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Community Notebook: New book club aims to improve interracial understanding in Palo Alto

Book club kicks off Saturday, Oct. 10, with reading and discussion of 'The New Jim Crow'

A new book club starting in Palo Alto seeks to bring readers one step closer to understanding what it's like to be in another's skin.

The book club, which aims to improve local interracial understanding, is kicking off on Saturday, Oct. 10, with the reading and discussion of "The New Jim Crow — Mass Incarceration in the Age of Colorblindness."

The New York Times best-selling novel by civil rights litigator and scholar Michelle Alexander is an exposé of how mass imprisonment in the United States has created a racial caste system, according to reviewers.

The book shows how through each generation new tactics have evolved to exclude African-Americans — especially men — from participating in American democracy.

Mass incarceration is a direct descendant of earlier forms of social oppression that has "emerged as a stunningly comprehensive and well-disguised system of racialized social control that functions in a manner strikingly similar to Jim Crow," Alexander wrote.

A reading and discussion of "The New Jim Crow" will take place on Saturday and Nov. 14 at 10 a.m. at University AME Zion Church, 3549 Middlefield Road, Palo Alto. The book club is open to everyone and it will feature additional books and discussions in the coming months.

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Comments

2 people like this
Posted by Marie
a resident of Palo Alto High School
on Oct 9, 2015 at 4:53 pm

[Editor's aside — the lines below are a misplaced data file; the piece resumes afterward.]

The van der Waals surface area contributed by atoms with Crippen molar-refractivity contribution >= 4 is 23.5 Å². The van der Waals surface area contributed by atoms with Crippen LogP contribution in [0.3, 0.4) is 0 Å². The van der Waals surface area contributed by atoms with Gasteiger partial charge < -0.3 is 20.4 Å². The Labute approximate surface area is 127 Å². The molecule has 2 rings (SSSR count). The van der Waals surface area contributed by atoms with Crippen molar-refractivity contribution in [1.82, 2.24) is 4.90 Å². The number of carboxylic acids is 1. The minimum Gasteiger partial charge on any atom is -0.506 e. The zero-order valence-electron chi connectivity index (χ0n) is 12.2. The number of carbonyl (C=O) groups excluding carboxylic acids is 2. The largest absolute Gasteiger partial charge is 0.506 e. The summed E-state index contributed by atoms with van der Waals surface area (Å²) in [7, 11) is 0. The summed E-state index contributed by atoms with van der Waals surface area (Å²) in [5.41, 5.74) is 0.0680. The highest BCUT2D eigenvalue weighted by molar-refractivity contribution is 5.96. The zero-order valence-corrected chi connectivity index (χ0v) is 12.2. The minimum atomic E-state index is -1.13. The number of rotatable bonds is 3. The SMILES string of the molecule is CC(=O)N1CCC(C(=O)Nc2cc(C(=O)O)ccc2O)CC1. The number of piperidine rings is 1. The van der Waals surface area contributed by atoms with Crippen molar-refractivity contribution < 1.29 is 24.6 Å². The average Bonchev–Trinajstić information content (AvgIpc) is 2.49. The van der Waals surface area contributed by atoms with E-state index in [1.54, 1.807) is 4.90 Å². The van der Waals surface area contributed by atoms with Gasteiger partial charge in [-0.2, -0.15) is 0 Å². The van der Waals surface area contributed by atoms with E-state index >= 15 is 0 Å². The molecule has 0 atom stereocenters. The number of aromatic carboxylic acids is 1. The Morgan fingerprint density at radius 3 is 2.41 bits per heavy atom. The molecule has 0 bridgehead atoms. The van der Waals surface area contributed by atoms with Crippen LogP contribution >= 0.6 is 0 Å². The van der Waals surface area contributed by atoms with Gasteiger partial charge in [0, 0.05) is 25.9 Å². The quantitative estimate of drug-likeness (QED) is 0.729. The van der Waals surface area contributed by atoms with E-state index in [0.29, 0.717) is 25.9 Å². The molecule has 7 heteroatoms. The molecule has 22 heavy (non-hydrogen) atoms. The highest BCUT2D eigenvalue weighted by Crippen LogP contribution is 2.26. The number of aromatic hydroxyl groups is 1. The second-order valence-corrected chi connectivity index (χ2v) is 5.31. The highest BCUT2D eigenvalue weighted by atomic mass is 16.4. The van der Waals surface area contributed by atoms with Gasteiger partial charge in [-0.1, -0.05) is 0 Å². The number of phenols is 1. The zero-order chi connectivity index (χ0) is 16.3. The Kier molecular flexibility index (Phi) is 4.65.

The book club is a good start to OPEN communication. Good luck!

By the way 10:00AM on a Saturday???? I bit early for a weekend day.


18 people like this
Posted by Ahem
a resident of Another Palo Alto neighborhood
on Oct 9, 2015 at 6:05 pm

[Portion removed.]

A book club won't help this. Racial sensitivity training and sociology training WILL.


3 people like this
Posted by Nora Charles
a resident of Stanford
on Oct 10, 2015 at 12:19 am

"Mass imprisonment in the United States?" Is the author suggesting that those incarcerated did not commit crimes?

Interracial understanding is one thing; an agenda is quite another.


6 people like this
Posted by Ken Joye
a resident of Ventura
on Oct 10, 2015 at 9:24 am

Regarding the comment by @NoraCharles, may I respectfully suggest that she and others who question the sub-title actually read the book? I just finished it and found that the author made many persuasive arguments. I am contemplating what "corrective" measures might be taken for colorblindness.


15 people like this
Posted by Que Pasa
a resident of Another Palo Alto neighborhood
on Oct 11, 2015 at 1:51 pm

I am an avid reader and like book clubs. I don't think the major issue in Palo Alto is discrimination against Blacks by Whites, but discrimination by Whites against Latinos due to cultural differences in values. I also see discrimination against Chinese nationals by Latinos and Whites, as well as plenty of reverse discrimination by Chinese nationals against Whites and Latinos---as well as unqualified fear of Blacks by Chinese and Korean nationals, both of whom Blacks seem to find to be rude.

A book club might help these issues if books could be found that address them, but I think some of these issues are still too new.


Sorry, but further commenting on this topic has been closed.

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